post #9 of 13
I think there are certain building code requirements for the type of RG6 coax that is used in walls and suspended ceilings; some coax is marked "not for in-wall use." I defer to the guys that know more about it than I do.
post #10 of 13
Quote:
Originally Posted by rabbit73 View Post

I think there are certain building code requirements for the type of RG6 coax that is used in walls and suspended ceilings, but I defer to the guys that know more about it than I do.

It has to be a plenum rated cable if it is going to be used in a return air space, but those are pretty much exclusive to commercial buildings. Other than that, the standard PVC jacket is fine (meets requirements).
post #11 of 13
Thread Starter 
Quote:
Originally Posted by egnlsn View Post

Preferably Times Fiber, CommScope, or Belden cable in conjunction with compression fittings. As for what manufacturer fittings, seeing as how they are all pretty much the same electrically, It's pretty much personal preference. I like Holland's SuperLok and PCT's DRS series connectors (http://www.cencom94.com/gpage1.html). They both have an all-metal design and dual o-rings. I love the feel of the SuperLok as you compress it. Everyone likes various manufacturers for various reasons.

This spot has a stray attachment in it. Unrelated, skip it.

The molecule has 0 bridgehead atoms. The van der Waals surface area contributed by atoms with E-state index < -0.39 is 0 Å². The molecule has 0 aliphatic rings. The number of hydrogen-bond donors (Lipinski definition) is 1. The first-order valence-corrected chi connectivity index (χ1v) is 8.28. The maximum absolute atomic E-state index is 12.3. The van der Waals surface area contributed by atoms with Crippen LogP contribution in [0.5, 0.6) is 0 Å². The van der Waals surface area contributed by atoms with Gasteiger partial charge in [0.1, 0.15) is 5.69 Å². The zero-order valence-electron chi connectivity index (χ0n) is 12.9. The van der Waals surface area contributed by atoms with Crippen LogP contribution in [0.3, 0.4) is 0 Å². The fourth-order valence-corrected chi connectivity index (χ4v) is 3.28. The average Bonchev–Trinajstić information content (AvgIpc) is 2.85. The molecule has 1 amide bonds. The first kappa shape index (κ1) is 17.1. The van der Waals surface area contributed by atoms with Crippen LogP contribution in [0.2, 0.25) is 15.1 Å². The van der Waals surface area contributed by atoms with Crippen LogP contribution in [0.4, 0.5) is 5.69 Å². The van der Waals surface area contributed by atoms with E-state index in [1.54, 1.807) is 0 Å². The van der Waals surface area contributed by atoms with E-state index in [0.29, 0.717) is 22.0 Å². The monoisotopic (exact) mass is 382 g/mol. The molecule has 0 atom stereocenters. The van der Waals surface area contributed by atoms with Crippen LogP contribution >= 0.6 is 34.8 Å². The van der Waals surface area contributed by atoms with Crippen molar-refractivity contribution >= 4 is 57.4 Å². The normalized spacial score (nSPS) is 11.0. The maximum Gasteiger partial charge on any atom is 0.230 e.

Thanks for the suggestions. I have started to check and there are some RG6 Belden cables already used. I am looking to get rid of all the 2 and 3 way splitters and use one eliminating the unnecessary connections. I have to measure out the runs and replace those that are older cable. All of your help is much appreciated. I wish I had the time and all tools and equipment to really go through the system.
post #12 of 13
I remember that some coax used to be marked as having passed a "vertical burn tray" test, but I never found out exactly what standard that referred to.
post #13 of 13
This isn't coax, but it came up when I Googled "vertical burn test" and "coax".

Quote:
Riser Rate (CMR) CMR cable is used in vertical tray applications such as cable runs between floors through cable risers. Riser rated cable must self extinguish and must prevent the flame from traveling up the cable in a vertical burn test. Complies with UL-1666.

http://cablesshop.com/castpssobuca.html